WASHINGTON (Reuters) - The United States runs the risk of a recession far deeper than many investors and policymakers may think if lawmakers fail to avert looming tax hikes and cuts to public spending.
Absent action by Congress, the country will face the so-called fiscal cliff at the start of next year, a combination of lower spending and higher taxes that is expected to extract about $600 billion from the economy.
Many economists think every dollar of deficit reduction will subtract nearly the same amount from economic growth.
By that measure, the current course could cause the economy to contract by 0.5 percent in 2013, according to estimates by the Congressional Budget Office (CBO) that have been largely embraced by Wall Street and the U.S. Federal Reserve.
But research by economists in academia and at the International Monetary Fund suggests a dollar of deficit reduction could drain as much as $1.70 from the economy, making the prospective belt tightening much more dangerous.
"You can take that 0.5 percent contraction and double it," said Barry Eichengreen, an economist at the University of California, Berkeley.
These researchers suspect fiscal contractions take a bigger-than-normal bite from economies when interest rates are very low, as is the case at the moment in the United States and in much of the developed world.
One explanation, Eichengreen said, is that when rates are higher, central banks can easily lower them to provide a counterweight to austerity. But when rates are near zero, as they are in the United States, it's harder to ease the pinch.
Historical data suggests higher taxes or lower government spending normally lead households to cut back on purchases only modestly. In the three decades through 2009, a dollar in government austerity would suck only half that from the economy, according to IMF research published this month which examined fiscal policy in 28 countries.
But economies around the world appear to be acting differently since the Great Recession. The IMF said it appeared that every dollar of recent fiscal consolidation has drained anywhere from $0.90 to $1.70 from economies.
The IMF said this suggested central banks have been having difficulty offsetting the impact from tighter budgets.
That could well be the case in the United States as well. The Fed pushed overnight rates to near zero in December 2008 and has resorted to the unconventional policy of purchasing government and housing-related bonds to revive the economy.
The central bank's chairman, Ben Bernanke, has acknowledged he would not be able to fully offset the pain if the economy runs into the "fiscal cliff."
With the U.S. jobless rate at 7.8 percent and the recovery still shaky, the possibility of a greater-than-expected hit to activity might be food for thought for lawmakers, who will be looking to cut some sort of deal on the budget before year end.
There's little room for error. Forecasters expect economic growth next year of just 2.1 percent, with the jobless rate edging down only slightly.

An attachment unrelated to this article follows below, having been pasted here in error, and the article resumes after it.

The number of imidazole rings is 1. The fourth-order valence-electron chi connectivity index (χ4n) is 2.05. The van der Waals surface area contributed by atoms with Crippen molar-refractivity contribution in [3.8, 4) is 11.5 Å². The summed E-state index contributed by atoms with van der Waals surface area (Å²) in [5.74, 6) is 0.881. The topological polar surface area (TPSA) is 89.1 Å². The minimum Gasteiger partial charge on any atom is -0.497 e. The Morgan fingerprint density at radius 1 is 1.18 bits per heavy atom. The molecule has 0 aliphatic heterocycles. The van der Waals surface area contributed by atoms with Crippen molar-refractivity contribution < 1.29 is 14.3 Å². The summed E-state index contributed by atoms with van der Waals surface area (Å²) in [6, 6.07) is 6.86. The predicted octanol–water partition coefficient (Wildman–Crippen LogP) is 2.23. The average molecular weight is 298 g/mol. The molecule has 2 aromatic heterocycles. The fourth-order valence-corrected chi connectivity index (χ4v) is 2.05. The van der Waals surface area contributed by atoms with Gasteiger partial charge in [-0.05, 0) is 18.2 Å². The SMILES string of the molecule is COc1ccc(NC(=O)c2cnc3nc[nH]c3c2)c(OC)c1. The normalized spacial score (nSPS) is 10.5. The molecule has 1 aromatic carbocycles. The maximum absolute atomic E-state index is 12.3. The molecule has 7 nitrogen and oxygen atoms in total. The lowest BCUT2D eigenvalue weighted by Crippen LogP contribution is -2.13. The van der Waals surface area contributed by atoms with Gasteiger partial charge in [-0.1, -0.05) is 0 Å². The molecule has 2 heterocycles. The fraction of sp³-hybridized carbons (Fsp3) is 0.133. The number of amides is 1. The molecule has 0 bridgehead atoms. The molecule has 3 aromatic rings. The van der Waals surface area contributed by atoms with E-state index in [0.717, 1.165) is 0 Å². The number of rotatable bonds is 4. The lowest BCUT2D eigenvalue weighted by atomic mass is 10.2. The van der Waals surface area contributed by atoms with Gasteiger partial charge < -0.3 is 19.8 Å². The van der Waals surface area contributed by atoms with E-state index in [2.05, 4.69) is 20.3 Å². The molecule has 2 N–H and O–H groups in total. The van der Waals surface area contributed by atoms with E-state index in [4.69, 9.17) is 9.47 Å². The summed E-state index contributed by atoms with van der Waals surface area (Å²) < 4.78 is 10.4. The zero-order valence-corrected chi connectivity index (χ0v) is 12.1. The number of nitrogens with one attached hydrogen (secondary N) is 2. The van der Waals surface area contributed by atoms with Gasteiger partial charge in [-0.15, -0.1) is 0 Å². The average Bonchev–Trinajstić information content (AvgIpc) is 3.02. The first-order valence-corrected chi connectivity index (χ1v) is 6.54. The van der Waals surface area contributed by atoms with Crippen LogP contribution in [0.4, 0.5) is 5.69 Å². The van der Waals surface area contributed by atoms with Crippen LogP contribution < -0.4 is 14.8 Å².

As it is, economists believe even the level of danger outlined by the nonpartisan CBO will be enough to propel lawmakers, who are deeply divided over taxes and spending, to reach an accord, although signs have yet to emerge that a deal is starting to gel.
"No political party wants to go down in history as the one that triggered the second half of the worst recession since the Great Depression," said Paul Dales, an economist with Capital Economics in London.
Capital Economics expects Congress will allow just under $100 billion in fiscal tightening, which it thinks would knock the same amount off gross domestic product (GDP).
Yields on U.S. government debt suggest investors as a whole are betting on even less tightening next year, according to research by analysts at Bank of America.
Bank of America itself expects lawmakers will allow much of the fiscal cliff to transpire, leading to about $325 billion in budget tightening, enough in their view to stall job growth.
Like Capital Economics and many other research units in the financial world, Bank of America presumes every dollar of tightening would drain the economy by about the same amount, although it says a bigger effect is possible.
"The economic impacts could be worse than our baseline assumptions," said Michael Hanson, an economist with the bank in New York.
Eichengreen and others who have studied economic data from the Great Depression, another time central banks were constrained, found the drag from a tightening of fiscal policy was much higher at the time. Eichengreen thinks currently the so-called multiplier is about 1.7, in line with the upper range of the IMF's estimate.
If he is right, even avoiding just half of the fiscal cliff would not be enough to steer the economy clear of recession.
Earlier this month, Senate Republican leader Mitch McConnell argued for not "a penny less" than $109 billion in budget tightening next year. But even a tightening in the budget of that magnitude would have an outsized effect if Eichengreen and others are on the mark.
"It would make more sense to assure a strong self-sustaining recovery before embarking on significant fiscal consolidation," Goldman Sachs economists said in a recent report that summarized research pointing to heightened risks of budget slashing.
Reporting by Jason Lange; Editing by Tim Ahmann and Sandra Maler